They're the British Air, and they're very good
Zero 7 are ex-studio engineers Henry Binns and Sam Hardaker, whose reputation as the British Air rests on a couple of sublime, deleted EPs and a handful of remixes (the best being last year’s epic soul reworking of Lambchop’s ‘Up With People’). Though they share a certain sun-kissed ’70s wistfulness with the French band, Zero 7 are a much less sinister – and ironic – proposition.
As folky as they’re funky, Zero 7 make the type of acoustic, organic dance music which used to elude British acts like Ultramarine. Roughly half their music’s instrumental; the rest uses soulful vocals from a variety of session singers, the best being the swooping, almost operatic Mozez.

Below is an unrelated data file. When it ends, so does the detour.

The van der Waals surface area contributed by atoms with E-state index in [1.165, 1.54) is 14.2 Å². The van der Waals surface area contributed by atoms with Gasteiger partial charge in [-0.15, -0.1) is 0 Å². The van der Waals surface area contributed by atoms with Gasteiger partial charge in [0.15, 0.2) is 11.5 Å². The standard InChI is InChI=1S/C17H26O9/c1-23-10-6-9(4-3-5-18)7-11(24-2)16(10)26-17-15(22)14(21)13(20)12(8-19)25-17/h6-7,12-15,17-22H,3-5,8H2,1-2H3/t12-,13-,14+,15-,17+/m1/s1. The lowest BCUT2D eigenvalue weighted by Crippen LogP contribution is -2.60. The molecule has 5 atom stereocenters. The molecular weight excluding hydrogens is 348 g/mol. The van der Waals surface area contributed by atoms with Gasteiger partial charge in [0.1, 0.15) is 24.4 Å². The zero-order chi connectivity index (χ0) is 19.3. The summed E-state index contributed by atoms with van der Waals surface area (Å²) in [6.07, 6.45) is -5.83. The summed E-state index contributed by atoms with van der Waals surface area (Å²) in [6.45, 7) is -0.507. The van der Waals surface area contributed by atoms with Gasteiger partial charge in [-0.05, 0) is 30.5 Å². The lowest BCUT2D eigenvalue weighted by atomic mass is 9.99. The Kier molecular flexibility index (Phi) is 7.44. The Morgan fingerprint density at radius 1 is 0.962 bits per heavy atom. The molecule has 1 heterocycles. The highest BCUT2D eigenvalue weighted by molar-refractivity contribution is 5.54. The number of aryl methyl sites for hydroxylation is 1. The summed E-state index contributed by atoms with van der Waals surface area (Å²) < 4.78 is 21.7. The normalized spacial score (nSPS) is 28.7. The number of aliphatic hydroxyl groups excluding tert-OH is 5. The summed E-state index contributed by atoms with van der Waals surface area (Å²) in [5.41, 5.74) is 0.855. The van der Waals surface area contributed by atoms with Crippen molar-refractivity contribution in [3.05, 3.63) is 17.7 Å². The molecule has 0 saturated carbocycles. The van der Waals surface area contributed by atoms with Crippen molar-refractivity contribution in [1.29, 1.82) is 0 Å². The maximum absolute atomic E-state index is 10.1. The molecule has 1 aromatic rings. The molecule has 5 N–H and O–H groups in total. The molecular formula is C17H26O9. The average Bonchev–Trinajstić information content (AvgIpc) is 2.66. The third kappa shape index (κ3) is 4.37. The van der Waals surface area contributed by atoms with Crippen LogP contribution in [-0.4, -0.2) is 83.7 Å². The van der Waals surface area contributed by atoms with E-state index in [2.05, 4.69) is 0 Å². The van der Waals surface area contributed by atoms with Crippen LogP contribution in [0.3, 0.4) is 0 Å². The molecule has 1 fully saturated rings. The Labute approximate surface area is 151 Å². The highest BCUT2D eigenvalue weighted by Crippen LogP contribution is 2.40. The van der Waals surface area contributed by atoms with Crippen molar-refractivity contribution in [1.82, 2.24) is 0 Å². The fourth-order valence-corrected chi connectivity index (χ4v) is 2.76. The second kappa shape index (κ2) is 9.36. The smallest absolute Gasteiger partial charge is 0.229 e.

If you missed the EPs, ‘Simple Things’ offers a hefty six tracks. ‘This World’, from EP1, is a yearning tour de force worthy
of Jimmy Webb, while EP2’s ‘Give It Away’ swirls into a summer pocket symphony. They feel simultaneously fresh and as if you’ve known them all your life. The five non-EP tracks don’t quite scale those heights (‘Destiny’ errs dangerously near to the spot on the map marked ‘here be Morcheeba’), though the opener ‘I Have Seen’ has the kind of dazed warmth Beth ‘Deaf’ Orton would sell her granny glasses for.
Despite being as immaculately played and produced as you might expect a record made by two Quincy Jones-obsessed studio boffins to be, ‘Simple Things’ is neither bland nor bombastic. They even get away with ‘Likufanele’, an ode to childbirth sung by South African nurses. Though it sounds as painful as childbirth on the page, in practice it’s a totally joyful conclusion to the album (hidden track faff-about aside). After the dark clouds of trip-hop, ‘Simple Things’ restakes a genuine claim for downbeat British dance music and is a classic summer record into the bargain. Up the 7!